If two triangles have one angle equal to one angle, the sides about other angles proportional, and the remaining angles either both less or both not less than a right angle, then the triangles are equiangular and have those angles equal the sides about which are proportional.

Let *ABC* and *DEF* be two triangles having one angle equal to one angle, the angle *BAC* equal to the angle *EDF,* the sides about other angles *ABC* and *DEF* proportional, so that *AB* is to *BC* as *DE* is to *EF.* And, first, each of the remaining angles at *C* and *F* less than a right angle.

I say that the triangle *ABC* is equiangular with the triangle *DEF,* the angle *ABC* equals the angle *DEF,* and the remaining angle, namely the angle at *C,* equals the remaining angle, the angle at *F.*

If the angle *ABC* does not equal the angle *DEF,* then one of them is greater.

Let the angle *ABC* be greater. Construct the angle *ABG* equal to the angle *DEF* on the straight line *AB* and at the point *B* on it.

Then, since the angle *A* equals *D,* and the angle *ABG* equals the angle *DEF,* therefore the remaining angle *AGB* equals the remaining angle *DFE.*

Therefore the triangle *ABG* is equiangular with the triangle *DEF.*

Therefore *AB* is to *BG* as *DE* is to *EF.*

But, by hypothesis, *DE* is to *EF* as *AB* is to *BC,* therefore *AB* has the same ratio to each of the straight lines *BC* and *BG.* Therefore *BC* equals *BG,* so that the angle at *C* also equals the angle *BGC.*

But, by hypothesis, the angle at *C* is less than a right angle, therefore the angle *BGC* is also less than a right angle, so that the angle *AGB* adjacent to it is greater than a right angle.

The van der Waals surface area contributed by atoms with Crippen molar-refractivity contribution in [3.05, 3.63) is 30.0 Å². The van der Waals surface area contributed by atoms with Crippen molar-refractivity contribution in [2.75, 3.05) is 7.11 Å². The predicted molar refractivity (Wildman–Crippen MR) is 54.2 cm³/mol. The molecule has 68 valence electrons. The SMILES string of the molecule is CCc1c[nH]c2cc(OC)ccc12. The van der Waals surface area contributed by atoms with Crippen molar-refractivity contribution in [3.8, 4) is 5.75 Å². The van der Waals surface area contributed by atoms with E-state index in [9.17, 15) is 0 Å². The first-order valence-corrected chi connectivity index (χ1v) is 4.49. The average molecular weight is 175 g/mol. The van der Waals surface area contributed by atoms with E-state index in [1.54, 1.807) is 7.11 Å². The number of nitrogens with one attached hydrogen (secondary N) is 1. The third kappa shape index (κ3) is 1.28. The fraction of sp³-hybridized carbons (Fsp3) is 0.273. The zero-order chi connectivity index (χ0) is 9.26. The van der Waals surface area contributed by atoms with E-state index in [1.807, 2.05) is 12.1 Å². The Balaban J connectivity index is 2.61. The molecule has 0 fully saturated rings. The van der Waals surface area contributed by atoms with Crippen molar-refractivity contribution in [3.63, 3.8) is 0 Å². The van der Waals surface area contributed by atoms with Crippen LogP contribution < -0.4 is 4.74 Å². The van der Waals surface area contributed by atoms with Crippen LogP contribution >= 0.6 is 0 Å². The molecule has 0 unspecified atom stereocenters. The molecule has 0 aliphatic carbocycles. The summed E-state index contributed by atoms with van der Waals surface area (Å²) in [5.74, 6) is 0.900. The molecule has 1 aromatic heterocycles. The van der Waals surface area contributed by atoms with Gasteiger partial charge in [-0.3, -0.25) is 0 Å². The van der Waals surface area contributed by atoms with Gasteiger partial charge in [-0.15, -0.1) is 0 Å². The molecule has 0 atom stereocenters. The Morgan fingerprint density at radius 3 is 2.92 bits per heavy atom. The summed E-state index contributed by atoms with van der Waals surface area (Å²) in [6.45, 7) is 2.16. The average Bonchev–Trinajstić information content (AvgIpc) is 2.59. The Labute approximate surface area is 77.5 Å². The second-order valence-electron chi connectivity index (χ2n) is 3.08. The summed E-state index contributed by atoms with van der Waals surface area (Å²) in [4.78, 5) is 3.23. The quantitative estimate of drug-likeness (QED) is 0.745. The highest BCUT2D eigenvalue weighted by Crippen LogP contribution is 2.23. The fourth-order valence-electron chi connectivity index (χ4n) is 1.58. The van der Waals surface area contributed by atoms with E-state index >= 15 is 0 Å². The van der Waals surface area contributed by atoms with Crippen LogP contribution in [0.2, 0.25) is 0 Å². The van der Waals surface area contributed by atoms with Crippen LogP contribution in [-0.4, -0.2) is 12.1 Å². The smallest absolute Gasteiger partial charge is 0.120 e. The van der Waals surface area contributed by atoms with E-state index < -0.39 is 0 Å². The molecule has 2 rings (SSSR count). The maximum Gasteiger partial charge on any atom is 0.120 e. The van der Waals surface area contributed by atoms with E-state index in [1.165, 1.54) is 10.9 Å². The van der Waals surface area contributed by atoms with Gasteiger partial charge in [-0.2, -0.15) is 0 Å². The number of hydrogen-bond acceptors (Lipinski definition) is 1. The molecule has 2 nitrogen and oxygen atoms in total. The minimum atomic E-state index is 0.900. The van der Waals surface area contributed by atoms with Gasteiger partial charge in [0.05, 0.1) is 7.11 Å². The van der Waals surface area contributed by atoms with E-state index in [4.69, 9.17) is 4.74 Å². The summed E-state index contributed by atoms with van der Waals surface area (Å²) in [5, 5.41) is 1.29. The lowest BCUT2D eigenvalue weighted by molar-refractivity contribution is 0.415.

And it was proved equal to the angle at *F,* therefore the angle at *F* is also greater than a right angle. But it is by hypothesis less than a right angle, which is absurd.

Therefore the angle *ABC* is not unequal to the angle *DEF.* Therefore it equals it.

But the angle at *A* also equals the angle at *D,* therefore the remaining angle at *C* equals the remaining angle at *F.*

Therefore the triangle *ABC* is equiangular with the triangle *DEF.*

Next let each of the angles at *C* and *F* be supposed not less than a right angle.

I say again that, in this case too, the triangle *ABC* is equiangular with the triangle *DEF.*

With the same construction, we can prove similarly that *BC* equals *BG,* so that the angle at *C* also equals the angle *BGC.*

But the angle at *C* is not less than a right angle, therefore neither is the angle *BGC* less than a right angle.

Therefore, once more, the angle *ABC* is not unequal to the angle *DEF.* Therefore it equals it.

But the angle at *A* also equals the angle at *D,* therefore the remaining angle at *C* equals the remaining angle at *F.*

Therefore the triangle *ABC* is equiangular with the triangle *DEF.*

Therefore, *if two triangles have one angle equal to one angle, the sides about other angles proportional, and the remaining angles either both less or both not less than a right angle, then the triangles are equiangular and have those angles equal the sides about which are proportional.*

Q.E.D.